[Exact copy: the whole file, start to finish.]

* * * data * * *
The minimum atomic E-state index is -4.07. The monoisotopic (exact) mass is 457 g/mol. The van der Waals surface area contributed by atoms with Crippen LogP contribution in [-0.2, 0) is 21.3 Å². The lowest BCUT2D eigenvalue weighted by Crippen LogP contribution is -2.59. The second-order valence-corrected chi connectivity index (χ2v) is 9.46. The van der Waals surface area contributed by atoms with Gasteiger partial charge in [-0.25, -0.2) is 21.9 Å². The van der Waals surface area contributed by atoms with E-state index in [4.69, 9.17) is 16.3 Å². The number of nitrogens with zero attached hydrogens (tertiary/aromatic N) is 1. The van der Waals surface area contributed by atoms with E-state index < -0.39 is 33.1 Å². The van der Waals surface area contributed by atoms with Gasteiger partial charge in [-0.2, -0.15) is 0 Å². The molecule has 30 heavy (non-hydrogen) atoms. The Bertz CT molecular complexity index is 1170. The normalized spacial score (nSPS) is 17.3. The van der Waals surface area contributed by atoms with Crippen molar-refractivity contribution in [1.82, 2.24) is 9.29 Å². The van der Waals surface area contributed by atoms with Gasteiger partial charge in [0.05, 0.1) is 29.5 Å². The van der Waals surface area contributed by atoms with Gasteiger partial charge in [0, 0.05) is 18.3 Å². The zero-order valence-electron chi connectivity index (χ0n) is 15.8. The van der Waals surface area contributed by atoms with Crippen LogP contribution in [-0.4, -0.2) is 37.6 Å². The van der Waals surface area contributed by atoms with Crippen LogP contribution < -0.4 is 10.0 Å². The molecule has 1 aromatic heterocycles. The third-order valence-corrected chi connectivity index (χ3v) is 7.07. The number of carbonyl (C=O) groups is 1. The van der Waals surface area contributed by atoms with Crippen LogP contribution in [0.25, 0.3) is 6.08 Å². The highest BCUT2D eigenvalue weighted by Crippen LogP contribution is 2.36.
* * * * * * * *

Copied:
The minimum atomic E-state index is -4.07. The monoisotopic (exact) mass is 457 g/mol. The van der Waals surface area contributed by atoms with Crippen LogP contribution in [-0.2, 0) is 21.3 Å². The lowest BCUT2D eigenvalue weighted by Crippen LogP contribution is -2.59. The second-order valence-corrected chi connectivity index (χ2v) is 9.46. The van der Waals surface area contributed by atoms with Gasteiger partial charge in [-0.25, -0.2) is 21.9 Å². The van der Waals surface area contributed by atoms with E-state index in [4.69, 9.17) is 16.3 Å². The number of nitrogens with zero attached hydrogens (tertiary/aromatic N) is 1. The van der Waals surface area contributed by atoms with E-state index < -0.39 is 33.1 Å². The van der Waals surface area contributed by atoms with Gasteiger partial charge in [-0.2, -0.15) is 0 Å². The molecule has 30 heavy (non-hydrogen) atoms. The Bertz CT molecular complexity index is 1170. The normalized spacial score (nSPS) is 17.3. The van der Waals surface area contributed by atoms with Crippen molar-refractivity contribution in [1.82, 2.24) is 9.29 Å². The van der Waals surface area contributed by atoms with Gasteiger partial charge in [0.05, 0.1) is 29.5 Å². The van der Waals surface area contributed by atoms with Gasteiger partial charge in [0, 0.05) is 18.3 Å². The zero-order valence-electron chi connectivity index (χ0n) is 15.8. The van der Waals surface area contributed by atoms with Crippen LogP contribution in [-0.4, -0.2) is 37.6 Å². The van der Waals surface area contributed by atoms with Crippen LogP contribution < -0.4 is 10.0 Å². The molecule has 1 aromatic heterocycles. The third-order valence-corrected chi connectivity index (χ3v) is 7.07. The number of carbonyl (C=O) groups is 1. The van der Waals surface area contributed by atoms with Crippen LogP contribution in [0.25, 0.3) is 6.08 Å². The highest BCUT2D eigenvalue weighted by Crippen LogP contribution is 2.36.